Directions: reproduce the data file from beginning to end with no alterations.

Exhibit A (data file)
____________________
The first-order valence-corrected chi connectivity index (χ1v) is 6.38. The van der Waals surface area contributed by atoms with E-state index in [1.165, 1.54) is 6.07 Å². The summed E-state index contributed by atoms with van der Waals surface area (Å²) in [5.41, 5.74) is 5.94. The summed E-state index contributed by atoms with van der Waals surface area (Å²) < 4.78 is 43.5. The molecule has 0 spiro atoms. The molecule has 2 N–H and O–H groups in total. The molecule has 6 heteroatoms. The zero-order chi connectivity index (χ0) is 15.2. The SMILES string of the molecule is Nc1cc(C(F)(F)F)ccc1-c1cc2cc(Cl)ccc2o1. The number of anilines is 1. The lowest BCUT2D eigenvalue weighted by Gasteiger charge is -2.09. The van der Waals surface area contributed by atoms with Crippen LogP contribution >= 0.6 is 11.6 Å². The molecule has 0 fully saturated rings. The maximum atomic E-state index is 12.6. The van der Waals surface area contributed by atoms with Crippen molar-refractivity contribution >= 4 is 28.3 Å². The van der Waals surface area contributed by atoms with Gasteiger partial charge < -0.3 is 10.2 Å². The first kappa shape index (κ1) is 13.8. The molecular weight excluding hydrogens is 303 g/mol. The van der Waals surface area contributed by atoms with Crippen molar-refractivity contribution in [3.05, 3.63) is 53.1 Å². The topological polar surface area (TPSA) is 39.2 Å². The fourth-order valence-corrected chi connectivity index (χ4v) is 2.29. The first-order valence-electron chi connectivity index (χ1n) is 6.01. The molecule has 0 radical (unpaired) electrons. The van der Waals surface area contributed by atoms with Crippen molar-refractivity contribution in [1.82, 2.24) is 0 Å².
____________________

The first-order valence-corrected chi connectivity index (χ1v) is 6.38. The van der Waals surface area contributed by atoms with E-state index in [1.165, 1.54) is 6.07 Å². The summed E-state index contributed by atoms with van der Waals surface area (Å²) in [5.41, 5.74) is 5.94. The summed E-state index contributed by atoms with van der Waals surface area (Å²) < 4.78 is 43.5. The molecule has 0 spiro atoms. The molecule has 2 N–H and O–H groups in total. The molecule has 6 heteroatoms. The zero-order chi connectivity index (χ0) is 15.2. The SMILES string of the molecule is Nc1cc(C(F)(F)F)ccc1-c1cc2cc(Cl)ccc2o1. The number of anilines is 1. The lowest BCUT2D eigenvalue weighted by Gasteiger charge is -2.09. The van der Waals surface area contributed by atoms with Crippen LogP contribution >= 0.6 is 11.6 Å². The molecule has 0 fully saturated rings. The maximum atomic E-state index is 12.6. The van der Waals surface area contributed by atoms with Crippen molar-refractivity contribution >= 4 is 28.3 Å². The van der Waals surface area contributed by atoms with Gasteiger partial charge < -0.3 is 10.2 Å². The first kappa shape index (κ1) is 13.8. The molecular weight excluding hydrogens is 303 g/mol. The van der Waals surface area contributed by atoms with Crippen molar-refractivity contribution in [3.05, 3.63) is 53.1 Å². The topological polar surface area (TPSA) is 39.2 Å². The fourth-order valence-corrected chi connectivity index (χ4v) is 2.29. The first-order valence-electron chi connectivity index (χ1n) is 6.01. The molecule has 0 radical (unpaired) electrons. The van der Waals surface area contributed by atoms with Crippen molar-refractivity contribution in [1.82, 2.24) is 0 Å².